عنوان مقاله [English]
نویسندگان [English]چکیده [English]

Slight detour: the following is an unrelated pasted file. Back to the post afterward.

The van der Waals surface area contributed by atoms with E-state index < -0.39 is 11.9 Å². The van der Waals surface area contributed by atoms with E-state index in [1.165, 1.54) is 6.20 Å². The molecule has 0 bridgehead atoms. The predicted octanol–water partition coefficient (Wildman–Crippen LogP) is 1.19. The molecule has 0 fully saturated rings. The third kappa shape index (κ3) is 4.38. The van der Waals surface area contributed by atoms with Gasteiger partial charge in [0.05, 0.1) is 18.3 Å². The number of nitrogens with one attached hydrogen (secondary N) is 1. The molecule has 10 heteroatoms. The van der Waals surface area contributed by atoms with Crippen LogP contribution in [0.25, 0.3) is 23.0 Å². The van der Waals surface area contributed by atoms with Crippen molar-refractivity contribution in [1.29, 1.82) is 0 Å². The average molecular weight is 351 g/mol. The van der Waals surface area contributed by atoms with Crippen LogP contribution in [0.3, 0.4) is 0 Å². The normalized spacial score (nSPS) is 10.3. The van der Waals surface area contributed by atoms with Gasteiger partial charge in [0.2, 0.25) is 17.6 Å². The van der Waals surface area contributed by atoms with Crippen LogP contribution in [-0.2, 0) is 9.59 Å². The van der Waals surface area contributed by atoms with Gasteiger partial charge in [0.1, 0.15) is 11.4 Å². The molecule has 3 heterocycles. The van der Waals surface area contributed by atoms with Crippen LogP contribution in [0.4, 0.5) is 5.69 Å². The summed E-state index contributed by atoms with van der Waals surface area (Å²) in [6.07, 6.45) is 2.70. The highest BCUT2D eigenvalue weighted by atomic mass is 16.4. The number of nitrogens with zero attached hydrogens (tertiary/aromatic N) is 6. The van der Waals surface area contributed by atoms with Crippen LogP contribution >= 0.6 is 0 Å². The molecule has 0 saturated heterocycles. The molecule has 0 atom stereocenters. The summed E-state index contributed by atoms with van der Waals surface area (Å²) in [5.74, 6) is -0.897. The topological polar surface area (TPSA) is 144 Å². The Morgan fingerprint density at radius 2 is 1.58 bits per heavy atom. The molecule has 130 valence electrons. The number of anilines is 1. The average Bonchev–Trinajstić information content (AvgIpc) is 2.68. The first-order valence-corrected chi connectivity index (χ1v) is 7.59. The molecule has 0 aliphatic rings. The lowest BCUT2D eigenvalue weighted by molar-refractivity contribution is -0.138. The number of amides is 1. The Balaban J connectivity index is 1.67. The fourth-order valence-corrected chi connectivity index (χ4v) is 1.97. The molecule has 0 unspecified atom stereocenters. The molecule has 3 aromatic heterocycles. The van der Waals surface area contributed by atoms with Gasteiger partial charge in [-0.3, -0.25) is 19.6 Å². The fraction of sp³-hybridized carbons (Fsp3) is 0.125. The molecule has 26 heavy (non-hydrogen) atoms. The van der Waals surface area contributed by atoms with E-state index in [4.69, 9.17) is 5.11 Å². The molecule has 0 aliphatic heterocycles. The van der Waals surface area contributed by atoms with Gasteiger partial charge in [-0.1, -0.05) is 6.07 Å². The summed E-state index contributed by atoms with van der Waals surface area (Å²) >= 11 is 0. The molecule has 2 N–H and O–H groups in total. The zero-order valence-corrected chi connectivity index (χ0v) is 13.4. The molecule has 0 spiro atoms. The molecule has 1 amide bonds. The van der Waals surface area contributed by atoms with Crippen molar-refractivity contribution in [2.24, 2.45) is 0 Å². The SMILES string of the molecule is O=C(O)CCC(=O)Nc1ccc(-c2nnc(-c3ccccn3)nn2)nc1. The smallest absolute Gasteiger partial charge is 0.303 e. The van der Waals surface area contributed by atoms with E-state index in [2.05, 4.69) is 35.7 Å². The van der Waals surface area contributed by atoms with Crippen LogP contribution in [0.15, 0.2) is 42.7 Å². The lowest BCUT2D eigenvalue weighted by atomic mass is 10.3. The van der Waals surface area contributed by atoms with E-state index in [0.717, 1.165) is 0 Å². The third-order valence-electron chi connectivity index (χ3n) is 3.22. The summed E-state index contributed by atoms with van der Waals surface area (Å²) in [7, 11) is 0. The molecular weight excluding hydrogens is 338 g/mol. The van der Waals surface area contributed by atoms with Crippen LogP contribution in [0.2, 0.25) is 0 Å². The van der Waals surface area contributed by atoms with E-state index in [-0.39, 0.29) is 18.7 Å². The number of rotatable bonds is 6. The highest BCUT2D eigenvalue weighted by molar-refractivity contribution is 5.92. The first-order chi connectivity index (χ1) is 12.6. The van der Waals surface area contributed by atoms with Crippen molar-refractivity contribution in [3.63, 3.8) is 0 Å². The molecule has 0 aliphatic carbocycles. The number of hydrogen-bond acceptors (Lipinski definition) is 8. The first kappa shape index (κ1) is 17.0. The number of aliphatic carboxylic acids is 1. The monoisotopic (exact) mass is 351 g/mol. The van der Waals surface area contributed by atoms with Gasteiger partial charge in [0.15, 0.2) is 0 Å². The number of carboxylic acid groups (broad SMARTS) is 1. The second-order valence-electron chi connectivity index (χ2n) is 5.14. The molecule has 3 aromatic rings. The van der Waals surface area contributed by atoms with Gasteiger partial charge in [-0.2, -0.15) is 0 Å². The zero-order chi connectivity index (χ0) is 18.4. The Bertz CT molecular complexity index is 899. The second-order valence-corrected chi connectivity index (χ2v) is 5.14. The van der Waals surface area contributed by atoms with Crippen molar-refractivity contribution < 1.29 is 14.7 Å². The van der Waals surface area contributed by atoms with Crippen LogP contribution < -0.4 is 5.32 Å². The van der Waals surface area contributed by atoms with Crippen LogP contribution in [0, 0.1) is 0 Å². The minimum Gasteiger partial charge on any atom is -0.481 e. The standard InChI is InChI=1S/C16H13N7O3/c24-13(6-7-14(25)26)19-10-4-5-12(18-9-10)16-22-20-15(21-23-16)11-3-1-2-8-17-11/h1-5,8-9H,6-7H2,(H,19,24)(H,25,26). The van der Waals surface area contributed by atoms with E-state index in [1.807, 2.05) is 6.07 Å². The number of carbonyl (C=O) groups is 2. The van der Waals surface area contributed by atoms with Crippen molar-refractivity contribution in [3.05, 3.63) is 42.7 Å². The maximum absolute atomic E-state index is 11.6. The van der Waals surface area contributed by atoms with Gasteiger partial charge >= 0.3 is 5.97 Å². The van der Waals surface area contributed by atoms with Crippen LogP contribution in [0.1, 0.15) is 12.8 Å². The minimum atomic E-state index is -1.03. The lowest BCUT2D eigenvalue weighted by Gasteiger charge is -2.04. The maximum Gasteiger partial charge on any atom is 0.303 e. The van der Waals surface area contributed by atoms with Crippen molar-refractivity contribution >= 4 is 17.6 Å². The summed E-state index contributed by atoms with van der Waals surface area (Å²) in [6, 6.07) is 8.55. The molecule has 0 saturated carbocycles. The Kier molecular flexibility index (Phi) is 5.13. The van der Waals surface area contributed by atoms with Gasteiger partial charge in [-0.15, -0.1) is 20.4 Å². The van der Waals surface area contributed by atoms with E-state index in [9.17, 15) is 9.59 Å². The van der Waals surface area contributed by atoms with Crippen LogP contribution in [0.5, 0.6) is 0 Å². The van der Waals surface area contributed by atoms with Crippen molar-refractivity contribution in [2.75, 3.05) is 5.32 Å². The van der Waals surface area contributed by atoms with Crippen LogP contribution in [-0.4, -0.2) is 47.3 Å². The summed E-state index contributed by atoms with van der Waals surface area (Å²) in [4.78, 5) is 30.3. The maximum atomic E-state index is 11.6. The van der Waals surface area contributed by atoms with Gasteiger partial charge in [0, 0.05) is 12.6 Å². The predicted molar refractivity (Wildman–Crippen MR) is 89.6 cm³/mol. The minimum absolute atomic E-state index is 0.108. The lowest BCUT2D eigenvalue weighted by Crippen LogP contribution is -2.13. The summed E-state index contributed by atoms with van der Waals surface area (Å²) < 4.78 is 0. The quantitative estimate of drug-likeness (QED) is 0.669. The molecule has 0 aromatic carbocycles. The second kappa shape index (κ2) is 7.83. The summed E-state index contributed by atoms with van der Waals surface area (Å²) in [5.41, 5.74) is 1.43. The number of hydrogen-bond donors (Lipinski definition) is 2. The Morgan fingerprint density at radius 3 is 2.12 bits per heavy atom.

Increasing the accuracy of numerical methods used for simulation of fluid dynamics problems, particularly the geophysical fluid dynamics problems (atmospheric and oceanic), has been the subject of many research works. Recently, due to the increasing computing power of computers, the advantage of high-resolution numerical methods for numerical simulation of the governing equations of fluid flow is further emphasized. The idea of compact finite difference methods goes back to some works conducted in 1920s and 1940s. However, the pioneering works of Kreiss and Oliger (1972), Hirsh (1975) and Lele (1992) made these methdos popular and showd that compact finite difference methdos can be used as a powerful tool for numerical simulation of fluid dynamics problems appearing in different branches of science. These methods have also been used in numerical simulation of geophysical fluid dynamics problems. Due to the promising performance of compact finite difference methods, application of these schemes to numerical simulations of atmospheric and oceanic flows has increased. The compact finite difference schemes have shown that are able to provide a simple way to reach one of the main objectives in the development of numerical algorithms, i.e., having in our disposal a low-cost and highly-accurate computational method. The compact methods have been used extensively for numerical solution of various fluid dynamics problems. These methods have also been applied to numerical solution of some prototype geophysical fluid dynamics problems (e.g., shallow water equations). Most of the compact finite difference methods are symmetric (usually with a 3- or 5-point stencil) and finding each derivative requires a matrix inversion. Recently, a new class of highly-accurate explicit MacCormack-type methods has been introduced for computational fluid dynamic. The compact MacCormack-type methods were developed by Hixon and Turkel (2000) to split the derivative operator of the central compact method into two one-sided forward and backward operators. This study is devoted to application of the fourth-order compact MacCormack method for numerical solution of the conservative form of two-dimensional non-hydrostatic and fully compressible Navier-Stokes equations governing an inviscid and adiabatic atmosphere. Moreover, the second-order MacCormack method is used to compare the performance of the computations. This enables us to measure some aspects of the computational results (such as efficiency and accuracy). Various aspects of the computations such as discretization of the equations for the interior and boundary points, the details of implementation of boundary conditions for different boundary types (e.g., rigid and open boundaries), time step, grid resolution and dissipation are presented. Since, unlike the second-order MacCormack method, the forward operator in the fourth-order compact MacCormack method for approximation of the first derivative at an arbitrary grid point (e.g, j) is not equal to the backward operator at its adjacent point (i.e., j + 1), the application of the fourthorder compact MacCormack method for spatial discretization of the source term in vertical momentum equation in non-hydrostatic models needs special treatment. In this work we have used the conventional second-order MacCormack method (MC2), the standard fourth-order compact MacCormack method (MC4) developed by Hixon and Turkel (2000) and a fourth-order compact MacCormack method with a four-stage Runge-Kutta for time advancing (MCRK4) in our numerical simulations. To evaluate the performance of these methods, two test cases including evolution of a warm bubble, and evolution of a cold bubble in a netural atmosphere were simulated. To simulate cold bubble, the test case presented by Straka et al. (1993) and for simulation of warm bubble, the test case of Mendea-Nunez and carrol (1993) are used. Qualitative and quantitative assessment of the results for different test cases showed the superiority of the MCRK4 and MC4 methods over the MC2 method.